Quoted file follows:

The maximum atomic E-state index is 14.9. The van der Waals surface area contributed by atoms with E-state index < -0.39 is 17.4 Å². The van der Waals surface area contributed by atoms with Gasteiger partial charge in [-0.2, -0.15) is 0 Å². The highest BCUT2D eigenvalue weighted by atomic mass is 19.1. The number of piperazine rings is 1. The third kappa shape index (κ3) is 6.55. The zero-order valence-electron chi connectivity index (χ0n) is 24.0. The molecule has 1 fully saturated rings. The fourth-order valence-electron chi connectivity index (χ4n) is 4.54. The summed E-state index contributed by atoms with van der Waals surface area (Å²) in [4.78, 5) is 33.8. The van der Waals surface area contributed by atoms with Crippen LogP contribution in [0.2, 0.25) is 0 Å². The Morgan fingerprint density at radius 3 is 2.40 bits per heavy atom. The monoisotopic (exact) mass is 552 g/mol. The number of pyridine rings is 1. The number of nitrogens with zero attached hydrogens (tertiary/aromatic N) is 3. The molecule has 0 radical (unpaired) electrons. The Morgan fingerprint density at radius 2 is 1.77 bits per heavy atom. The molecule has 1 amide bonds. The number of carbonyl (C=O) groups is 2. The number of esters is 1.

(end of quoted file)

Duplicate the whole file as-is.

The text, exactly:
The maximum atomic E-state index is 14.9. The van der Waals surface area contributed by atoms with E-state index < -0.39 is 17.4 Å². The van der Waals surface area contributed by atoms with Gasteiger partial charge in [-0.2, -0.15) is 0 Å². The highest BCUT2D eigenvalue weighted by atomic mass is 19.1. The number of piperazine rings is 1. The third kappa shape index (κ3) is 6.55. The zero-order valence-electron chi connectivity index (χ0n) is 24.0. The molecule has 1 fully saturated rings. The fourth-order valence-electron chi connectivity index (χ4n) is 4.54. The summed E-state index contributed by atoms with van der Waals surface area (Å²) in [4.78, 5) is 33.8. The van der Waals surface area contributed by atoms with Crippen LogP contribution in [0.2, 0.25) is 0 Å². The Morgan fingerprint density at radius 3 is 2.40 bits per heavy atom. The monoisotopic (exact) mass is 552 g/mol. The number of pyridine rings is 1. The number of nitrogens with zero attached hydrogens (tertiary/aromatic N) is 3. The molecule has 0 radical (unpaired) electrons. The Morgan fingerprint density at radius 2 is 1.77 bits per heavy atom. The molecule has 1 amide bonds. The number of carbonyl (C=O) groups is 2. The number of esters is 1.